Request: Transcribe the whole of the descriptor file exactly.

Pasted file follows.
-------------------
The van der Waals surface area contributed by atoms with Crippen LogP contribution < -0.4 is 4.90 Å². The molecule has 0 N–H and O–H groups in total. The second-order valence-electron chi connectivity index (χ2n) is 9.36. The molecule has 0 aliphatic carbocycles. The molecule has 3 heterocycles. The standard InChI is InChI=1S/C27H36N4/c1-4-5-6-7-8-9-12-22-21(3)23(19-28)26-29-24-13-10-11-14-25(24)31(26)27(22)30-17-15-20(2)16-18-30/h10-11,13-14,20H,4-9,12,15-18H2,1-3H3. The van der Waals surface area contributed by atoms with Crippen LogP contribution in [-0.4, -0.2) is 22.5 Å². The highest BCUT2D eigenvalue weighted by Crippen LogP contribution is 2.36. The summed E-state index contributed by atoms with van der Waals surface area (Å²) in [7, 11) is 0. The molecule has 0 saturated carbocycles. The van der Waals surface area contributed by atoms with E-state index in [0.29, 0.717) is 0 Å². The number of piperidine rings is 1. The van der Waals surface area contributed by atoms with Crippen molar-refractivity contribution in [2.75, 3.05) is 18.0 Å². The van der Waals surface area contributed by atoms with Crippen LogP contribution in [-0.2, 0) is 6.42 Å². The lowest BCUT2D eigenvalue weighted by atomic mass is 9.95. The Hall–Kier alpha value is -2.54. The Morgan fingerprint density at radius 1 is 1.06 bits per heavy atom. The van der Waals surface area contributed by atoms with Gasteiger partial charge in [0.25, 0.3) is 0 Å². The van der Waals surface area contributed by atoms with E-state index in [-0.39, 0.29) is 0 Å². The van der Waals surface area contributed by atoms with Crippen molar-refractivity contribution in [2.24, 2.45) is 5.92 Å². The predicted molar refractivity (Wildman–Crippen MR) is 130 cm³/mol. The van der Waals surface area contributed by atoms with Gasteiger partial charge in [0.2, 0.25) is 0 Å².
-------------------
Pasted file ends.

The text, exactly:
The van der Waals surface area contributed by atoms with Crippen LogP contribution < -0.4 is 4.90 Å². The molecule has 0 N–H and O–H groups in total. The second-order valence-electron chi connectivity index (χ2n) is 9.36. The molecule has 0 aliphatic carbocycles. The molecule has 3 heterocycles. The standard InChI is InChI=1S/C27H36N4/c1-4-5-6-7-8-9-12-22-21(3)23(19-28)26-29-24-13-10-11-14-25(24)31(26)27(22)30-17-15-20(2)16-18-30/h10-11,13-14,20H,4-9,12,15-18H2,1-3H3. The van der Waals surface area contributed by atoms with Crippen LogP contribution in [-0.4, -0.2) is 22.5 Å². The highest BCUT2D eigenvalue weighted by Crippen LogP contribution is 2.36. The summed E-state index contributed by atoms with van der Waals surface area (Å²) in [7, 11) is 0. The molecule has 0 saturated carbocycles. The van der Waals surface area contributed by atoms with E-state index in [0.29, 0.717) is 0 Å². The number of piperidine rings is 1. The van der Waals surface area contributed by atoms with Crippen molar-refractivity contribution in [2.75, 3.05) is 18.0 Å². The van der Waals surface area contributed by atoms with Crippen LogP contribution in [-0.2, 0) is 6.42 Å². The lowest BCUT2D eigenvalue weighted by atomic mass is 9.95. The Hall–Kier alpha value is -2.54. The Morgan fingerprint density at radius 1 is 1.06 bits per heavy atom. The van der Waals surface area contributed by atoms with Gasteiger partial charge in [0.25, 0.3) is 0 Å². The van der Waals surface area contributed by atoms with E-state index in [-0.39, 0.29) is 0 Å². The van der Waals surface area contributed by atoms with Crippen molar-refractivity contribution in [2.24, 2.45) is 5.92 Å². The predicted molar refractivity (Wildman–Crippen MR) is 130 cm³/mol. The van der Waals surface area contributed by atoms with Gasteiger partial charge in [0.2, 0.25) is 0 Å².